Girl Meets Bulgaria

Musings of an American expat in Bulgaria (with detours in Utah and Alaska)



I had an interesting, albeit semi-unsettling, talk with my Bulgarian friend, B., tonight,

(Just in case he reads this and takes offense-I should clarify that he is actually Macedonian, born in Serbia and holds Croatian citizenship. He only lives in Bulgaria. Yeah. It’s confusing! )

Anyway, I came away from our conversation a bit nervous about moving to Bulgaria.

A few times this summer I have been asked if I will be moving to Bulgaria with Vince. When I respond yes, I am met with puzzled looks and sometimes-snide comments, especially from Bulgarians (okay, pretty much exclusively from Bulgarians).

Why, they ask, would I be moving to Bulgaria when most other young people there are moving out of Bulgaria? Am I crazy?

I can’t say that I don’t get it. I do. Bulgaria isn’t exactly flourishing right now. Vince and I fully expect to have our struggles, just like most every other person living in BG. But until tonight, I suppose I never really fully imagined myself facing specific challenges.

B. recounted stories of greed and corruption. He said to be prepared to be gossiped about and judged. Any success that Vince and I achieve will be begrudged by others, even friends, he says. Although, we shouldn’t really expect much success in Bulgaria, right? 😉

Of course, I had heard about some of the things he mentioned. Vince did pass an exam at school by giving the professor some candy and alcohol. I guess I just never put it into a more personal context. Those things happen to other people! Not Vince and I!

The more I think about it, though, the more determined I become. Maybe I am naïve, but I want the adventure. I want the struggles. I am not moving there expecting to live a cushy life. If I wanted things “easy,” I would stay put in Utah, working the same old job and doing the same old things.

Every place has it weaknesses and strengths. Sometimes it just takes a little appreciation of the good things to help overshadow the bad.

Maybe I am giving Bulgaria a silver lining too early in the game. I know it will take actually being there for a good amount of time before I am able to say whether I can hack it. It may just be too difficult and we will head back to the United States long before we thought we would. Who knows.

So, while talking to B. put me a little on edge, I still feel that moving to BG, at least for a few years, is the best decision for Vince and I.

Maybe all it will take to improve things in Bulgaria are a few more people like us. People willing to stick around and try our hardest to make things better. I hope so anyway!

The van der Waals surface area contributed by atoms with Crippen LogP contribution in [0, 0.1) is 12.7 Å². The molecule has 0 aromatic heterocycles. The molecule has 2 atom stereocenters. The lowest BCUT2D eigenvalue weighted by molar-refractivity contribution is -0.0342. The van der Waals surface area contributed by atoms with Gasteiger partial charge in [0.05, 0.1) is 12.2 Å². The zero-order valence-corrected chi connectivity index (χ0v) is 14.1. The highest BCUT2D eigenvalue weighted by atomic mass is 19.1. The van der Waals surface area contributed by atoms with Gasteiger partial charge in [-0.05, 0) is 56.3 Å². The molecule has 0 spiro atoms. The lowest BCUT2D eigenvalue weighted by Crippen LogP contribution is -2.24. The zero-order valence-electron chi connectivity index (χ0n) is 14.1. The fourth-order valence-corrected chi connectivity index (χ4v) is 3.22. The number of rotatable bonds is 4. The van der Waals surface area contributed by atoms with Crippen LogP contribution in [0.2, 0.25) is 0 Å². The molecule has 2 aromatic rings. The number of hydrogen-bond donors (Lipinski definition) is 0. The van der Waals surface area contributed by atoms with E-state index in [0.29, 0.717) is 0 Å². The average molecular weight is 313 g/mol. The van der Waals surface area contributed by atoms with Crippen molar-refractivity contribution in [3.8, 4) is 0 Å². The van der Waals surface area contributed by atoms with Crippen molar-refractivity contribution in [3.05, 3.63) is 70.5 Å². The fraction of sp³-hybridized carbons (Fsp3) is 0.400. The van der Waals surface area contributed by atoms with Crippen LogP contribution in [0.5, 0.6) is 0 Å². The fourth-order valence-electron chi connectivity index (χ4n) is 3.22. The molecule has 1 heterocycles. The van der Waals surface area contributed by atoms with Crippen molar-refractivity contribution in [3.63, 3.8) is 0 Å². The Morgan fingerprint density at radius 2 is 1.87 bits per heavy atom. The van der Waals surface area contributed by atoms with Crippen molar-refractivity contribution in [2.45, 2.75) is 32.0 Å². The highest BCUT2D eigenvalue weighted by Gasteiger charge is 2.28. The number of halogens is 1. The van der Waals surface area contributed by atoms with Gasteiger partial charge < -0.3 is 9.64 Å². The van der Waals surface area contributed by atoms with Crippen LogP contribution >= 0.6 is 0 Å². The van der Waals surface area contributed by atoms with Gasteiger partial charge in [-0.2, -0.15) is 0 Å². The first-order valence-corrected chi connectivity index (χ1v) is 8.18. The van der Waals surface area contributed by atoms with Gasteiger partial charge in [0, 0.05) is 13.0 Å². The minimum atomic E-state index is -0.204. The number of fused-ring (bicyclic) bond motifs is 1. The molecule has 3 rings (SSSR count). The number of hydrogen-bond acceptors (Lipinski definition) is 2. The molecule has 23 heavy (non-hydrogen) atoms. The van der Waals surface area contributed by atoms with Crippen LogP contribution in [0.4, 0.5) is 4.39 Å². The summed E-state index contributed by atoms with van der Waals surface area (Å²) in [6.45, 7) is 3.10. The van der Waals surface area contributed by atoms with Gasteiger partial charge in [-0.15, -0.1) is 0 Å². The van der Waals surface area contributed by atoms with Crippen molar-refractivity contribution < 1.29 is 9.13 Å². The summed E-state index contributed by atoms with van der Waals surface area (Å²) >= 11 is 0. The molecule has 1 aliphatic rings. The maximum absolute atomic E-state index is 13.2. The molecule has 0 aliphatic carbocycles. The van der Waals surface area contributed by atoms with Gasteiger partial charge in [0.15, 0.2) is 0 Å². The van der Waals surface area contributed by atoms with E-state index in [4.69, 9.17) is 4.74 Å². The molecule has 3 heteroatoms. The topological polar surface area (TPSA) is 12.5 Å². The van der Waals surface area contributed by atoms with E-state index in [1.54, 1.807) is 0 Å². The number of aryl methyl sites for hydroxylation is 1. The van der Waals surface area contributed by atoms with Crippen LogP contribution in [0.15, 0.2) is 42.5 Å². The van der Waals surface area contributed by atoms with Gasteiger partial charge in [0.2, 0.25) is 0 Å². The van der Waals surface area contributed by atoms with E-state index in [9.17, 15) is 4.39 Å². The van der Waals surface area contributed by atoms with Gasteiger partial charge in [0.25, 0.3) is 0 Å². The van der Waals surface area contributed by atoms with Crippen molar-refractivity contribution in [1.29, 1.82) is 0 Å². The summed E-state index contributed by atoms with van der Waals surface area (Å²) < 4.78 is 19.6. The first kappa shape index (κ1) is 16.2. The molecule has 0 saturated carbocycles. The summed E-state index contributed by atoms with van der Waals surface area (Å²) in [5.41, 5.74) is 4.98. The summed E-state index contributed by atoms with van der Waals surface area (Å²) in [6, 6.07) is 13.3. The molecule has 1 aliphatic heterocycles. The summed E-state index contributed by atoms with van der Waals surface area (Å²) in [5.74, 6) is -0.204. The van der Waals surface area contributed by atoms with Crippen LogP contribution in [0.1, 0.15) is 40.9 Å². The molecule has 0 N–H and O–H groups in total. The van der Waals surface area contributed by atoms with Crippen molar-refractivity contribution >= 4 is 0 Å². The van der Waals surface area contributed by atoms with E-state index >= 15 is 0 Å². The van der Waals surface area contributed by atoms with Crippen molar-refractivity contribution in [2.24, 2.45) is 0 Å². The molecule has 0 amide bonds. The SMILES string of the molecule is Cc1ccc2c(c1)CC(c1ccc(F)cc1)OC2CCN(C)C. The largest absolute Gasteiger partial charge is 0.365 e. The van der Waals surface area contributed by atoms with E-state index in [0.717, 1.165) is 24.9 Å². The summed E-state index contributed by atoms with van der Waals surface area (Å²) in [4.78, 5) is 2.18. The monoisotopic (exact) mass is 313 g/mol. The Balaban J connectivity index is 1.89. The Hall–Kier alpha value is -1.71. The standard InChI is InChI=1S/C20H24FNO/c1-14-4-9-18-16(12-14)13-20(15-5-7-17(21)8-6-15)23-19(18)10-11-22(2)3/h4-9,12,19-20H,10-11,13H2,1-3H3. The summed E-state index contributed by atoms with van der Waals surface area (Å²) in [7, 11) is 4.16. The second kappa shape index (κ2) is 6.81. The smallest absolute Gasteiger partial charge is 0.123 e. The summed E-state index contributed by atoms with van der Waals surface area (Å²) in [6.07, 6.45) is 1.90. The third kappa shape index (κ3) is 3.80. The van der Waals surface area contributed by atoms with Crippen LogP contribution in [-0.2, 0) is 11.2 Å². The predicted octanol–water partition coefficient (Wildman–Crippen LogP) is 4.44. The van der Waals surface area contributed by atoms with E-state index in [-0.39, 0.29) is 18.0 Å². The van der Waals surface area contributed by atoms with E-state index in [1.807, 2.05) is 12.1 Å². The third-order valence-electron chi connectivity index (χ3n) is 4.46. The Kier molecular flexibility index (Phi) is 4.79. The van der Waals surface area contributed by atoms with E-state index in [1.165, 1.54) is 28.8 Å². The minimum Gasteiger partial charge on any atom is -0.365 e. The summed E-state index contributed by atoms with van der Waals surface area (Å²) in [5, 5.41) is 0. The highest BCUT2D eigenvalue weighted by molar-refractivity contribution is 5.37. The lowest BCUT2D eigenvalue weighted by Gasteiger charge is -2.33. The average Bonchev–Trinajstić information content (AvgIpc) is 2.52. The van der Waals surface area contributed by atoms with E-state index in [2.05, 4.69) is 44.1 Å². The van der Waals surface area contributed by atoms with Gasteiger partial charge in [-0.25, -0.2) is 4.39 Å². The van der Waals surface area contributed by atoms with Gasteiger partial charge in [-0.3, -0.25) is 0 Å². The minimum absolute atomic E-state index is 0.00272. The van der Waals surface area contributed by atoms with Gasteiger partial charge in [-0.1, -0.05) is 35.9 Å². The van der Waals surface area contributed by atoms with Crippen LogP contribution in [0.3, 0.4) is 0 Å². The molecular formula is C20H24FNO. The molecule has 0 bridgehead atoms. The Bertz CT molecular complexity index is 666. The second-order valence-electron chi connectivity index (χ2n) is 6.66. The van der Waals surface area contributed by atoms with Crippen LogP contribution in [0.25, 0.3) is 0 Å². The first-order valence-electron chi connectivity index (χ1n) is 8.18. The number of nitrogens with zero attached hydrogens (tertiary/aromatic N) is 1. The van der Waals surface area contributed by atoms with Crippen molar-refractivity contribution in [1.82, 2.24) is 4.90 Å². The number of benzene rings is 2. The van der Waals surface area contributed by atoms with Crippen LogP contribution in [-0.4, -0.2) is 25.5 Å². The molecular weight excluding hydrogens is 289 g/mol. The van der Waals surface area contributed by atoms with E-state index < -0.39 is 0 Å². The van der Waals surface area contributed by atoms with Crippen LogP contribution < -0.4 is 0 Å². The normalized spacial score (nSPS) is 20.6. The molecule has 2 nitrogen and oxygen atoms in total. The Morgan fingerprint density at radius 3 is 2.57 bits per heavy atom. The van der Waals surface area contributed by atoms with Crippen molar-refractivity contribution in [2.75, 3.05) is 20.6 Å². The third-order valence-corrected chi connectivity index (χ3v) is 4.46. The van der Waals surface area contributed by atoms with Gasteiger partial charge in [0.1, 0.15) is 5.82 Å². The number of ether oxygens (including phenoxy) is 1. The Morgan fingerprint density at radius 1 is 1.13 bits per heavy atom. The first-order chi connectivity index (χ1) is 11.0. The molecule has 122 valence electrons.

6 thoughts on “Apprehension

  1. invest in a book or course of “Bulgarian for Dummies” or something… anything to keep you on top of things! I am so impressed by your hunger for change, challenge and adventure,

    Love ya Whitney-Girl!

  2. Hi,

    I can only speak from spending long vacations in Bulgarian both in the city apartment and country house. To be honest, Bulgaria can be a scary, fun, pleasant, lovey and lonely place. Lonely only because the language is hard, and you can sit in silent a lot. Not sure how good V is at translating when you’ve travel there, but I can say my husband doesn’t always include me. Lucky you will start to pick a few words, and it will get better. I tell you that not a lot of people smile there, and that will take a toll on you. BUT if you are anything like me, you will keep smiling at everyone, no matter what. I find that people dwell on the bad things, and how hard life is there and it’s hard for a lot of people, but just remember that you and V love each other. Look at Carolyn, she like Bulgaria, and going on 3rd year.

    Listen to people talk about BG but make our opinion. My husband’s family make me feel welcome every time we go to BG and I love them for that……..

    • Thanks for the advice. I will definitely try to keep smiling (I agree that most people there didn’t seem to look too happy). I remember feeling so helpless when I was there and couldn’t read a single sign or even order food for myself. It was definitely an odd feeling. I definitely look to people like Carolyn and others who not only live in BG for extended periods of time but who also enjoy it as well.

  3. Haters gon’ hate 😛 Don’t let people discourage you about your move to BG. I never really got any snide comments from people(not to my face anyway), but we have had our share of “good luck’s” from pessimistic Bulgarians. I’m sure Vince’s friends and family back home are thrilled that you two have decided to spend some significant time in Bulgaria. There are so many wonderful things to see and experience here and so many great people! I think a lot of the young Bulgarians have an unrealistic idea of what life is like in the states because they may only see the summer work seasons- do they really understand that average Americans struggle to survive each week too? I think some of them don’t realize that. I can’t say that is how your friend is thinking, I’m just speaking about people I’ve known. Who knows where life will take you and Vince, you may very well be back in the states faster than you planned but at least you can say you gave it try and had a new experience. I’m sure you won’t regret it 🙂

    • Thanks, Lauren. I just needed a few words of encouragement! Overall, I am more than excited to be moving to BG. Of course I have some fears, but I would be insane not to!

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